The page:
FloodFlash’s co-founder Adam Rimmer tells Insurance Times why re-educating brokers is a challenge if the parametric model is going to be applied to business interruption insurance, but nonetheless it is a positive move. The insurtech is a finalist in both the Claims Excellence Awards and the Technology & Innovation Awards 2020

Re-educating brokers is a key challenge if a parametric model is going to be applied to business interruption insurance for SMEs.

According to insurtech MGA FloodFlash’s co-founder, Adam Rimmer, the longer a broker has worked in the insurance industry, the more difficult it is for them to grasp new concepts or adapt to changes.

Rimmer said the change in model for this type of insurance could still be a paradigm shift for brokers, “it is revolution rather than evolution.”

The insurtech and Lloyd’s coverholder encountered the same obstacle with flood insurance, and published several videos and relevant information on its website to overcome this issue.

Speaking about applying the parametric model to business interruption cover, Rimmer told Insurance Times: “It has to be a market solution at this stage.”

The house is already on fire

“Parametric would always be difficult to do for a second wave of Covid-19 because we are not going from a standing start – ‘the house is already on fire,’ so whether or not there can be a private market solution to a second wave will be real challenge. [But] if anything can do it, parametric insurance can,” he said.

Machine Cover launched a parametric insurance product for business interruption in July linked to economic activity.

In terms of applying the same thinking around parametric flood insurance to business interruption, Rimmer said that pre-Covid-19 FloodFlash was helping brokers to understand flood insurance by going around to offices and offering training programmes, however in a pandemic world this has changed.

He said that this method of re-educating brokers was something that the insurtech learnt early on in the days of FloodFlash. It wasn’t just about telling brokers about parametric insurance, instead brokers needed to be an effective distribution channel and know the product well enough to be able to speak to their clients about it – which required a different level of understanding.

“This is the responsibility of our Broker Success Team,” Rimmer said. ”Back in the real world they were going round to broker retail offices all around the UK, now it is a bit more Zoom-based. But they do a great job at that.

“I think generally brokers are keen to have a differentiated product that they can share with their clients. It just takes a bit of time and education for them.”

No such thing as bad risk

Rimmer previously worked at risk modelling firm RMS for nearly six years, working on triggers for big reinsurance contracts and spotted that flooding cover was a problem worldwide.

“What inspired FloodFlash was a product we put together for the New York Subway after Hurricane Sandy [in 2012],” he said. Hurricane Sandy was a tropical storm that hit New York, causing extensive flooding damage. 

Using this product, flood cover was able to be given in this instance. The two co-founders, Rimmer and Ian Bartholomew, who both worked at RMS at the time debated the idea travelling home from work on the Northern Line, and decided to apply this concept to flood insurance for SMEs. FloodFlash was set up in Bartholomew’s kitchen, back in 2016. 

“There is no other parametric flood insurance [for SMEs] available in the UK, the speed of pay out that parametric insurance gives us versus the speed of a traditional policy increases the chances of that business surviving that catastrophe and therefore makes the insurance useful,” Rimmer said.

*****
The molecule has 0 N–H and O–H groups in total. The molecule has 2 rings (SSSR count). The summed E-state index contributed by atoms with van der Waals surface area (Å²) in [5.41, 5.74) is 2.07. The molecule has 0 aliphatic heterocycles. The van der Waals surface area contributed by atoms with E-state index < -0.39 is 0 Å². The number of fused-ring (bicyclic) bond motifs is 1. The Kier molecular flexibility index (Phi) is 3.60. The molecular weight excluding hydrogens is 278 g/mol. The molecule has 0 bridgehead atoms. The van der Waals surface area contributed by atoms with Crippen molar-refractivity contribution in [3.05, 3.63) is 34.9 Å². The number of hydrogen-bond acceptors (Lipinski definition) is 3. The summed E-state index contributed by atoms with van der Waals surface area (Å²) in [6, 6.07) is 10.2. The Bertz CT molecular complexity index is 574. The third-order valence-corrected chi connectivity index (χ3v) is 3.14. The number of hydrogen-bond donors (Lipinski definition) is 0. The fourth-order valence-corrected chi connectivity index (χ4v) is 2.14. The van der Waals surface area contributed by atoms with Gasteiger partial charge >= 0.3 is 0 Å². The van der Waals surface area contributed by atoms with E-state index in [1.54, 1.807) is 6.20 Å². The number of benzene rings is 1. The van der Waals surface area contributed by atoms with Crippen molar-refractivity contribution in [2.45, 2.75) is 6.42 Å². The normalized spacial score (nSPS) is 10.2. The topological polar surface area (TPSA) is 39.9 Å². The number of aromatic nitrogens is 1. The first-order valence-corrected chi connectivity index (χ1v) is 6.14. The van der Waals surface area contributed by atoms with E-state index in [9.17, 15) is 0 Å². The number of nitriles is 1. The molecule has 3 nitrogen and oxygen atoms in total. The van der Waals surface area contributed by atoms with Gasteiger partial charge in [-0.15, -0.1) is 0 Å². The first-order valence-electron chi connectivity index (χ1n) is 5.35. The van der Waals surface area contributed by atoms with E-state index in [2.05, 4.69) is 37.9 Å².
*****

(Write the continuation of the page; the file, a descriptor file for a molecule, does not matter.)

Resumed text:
The biggest challenge for flood insurance is that many insurers do not want to cover it. but Rimmer contests this arguing “there is no such thing as bad risk, just bad pricing”.

Flood insurance in the UK is typically not sold as a standalone cover, very few insurers sell it in this manner. Instead flood insurance is included as a default in property cover, however those in a high-risk flooding area may fall short as the insurer could refuse to cover it or apply a higher premium. Although, in international markets flood insurance is always sold separately, he explained.

Rimmer, has recently launched FloodFlash plus, which opens its products up to bigger companies and more complex risk, and it is continuing to work with UK brokers.


FloodFlash is a finalist in both Insurance Times’s virtual Technology & Innovation Awards in September and the Claims Excellence Awards in October.

Speaking about FloodFlash’s entry in the Claims Excellence Awards 2020, Rimmer said the idea for the insurtechs entry came about as the concept already exists in the world of reinsurance. FloodFlash is a finalist in two categories – the first is Claims Start Up where it is up against Claim Technology, Pact Global and Xtract.

In Claims Product Solution of the Year – Insurtech, it is up against Smart Cover and Claim Technology.

When asked about the leverage that winning an award might give FloodFlash, Rimmer said: “It would help tell that story that everyone needs to know, [which is] as an industry we will save more businesses [and] keep livelihoods going if we are able to move to this new paradigm. The storms in February and Covid-19 has proved that, and it would be a great outcome.”

As a finalist in the Technology & Innovation Awards the insurtech is competing in the category for the Best use of Technology for Customer Experience – Claims (General) it is up against the likes of Home & Legacy and Zurich.

Meanwhile it has been also selected as a finalist for Insurance Start-up B2B where it is up against Arbitrate, Balkerne and Pact Global.

Read more…How parametric insurance could serve SMEs in a post pandemic world

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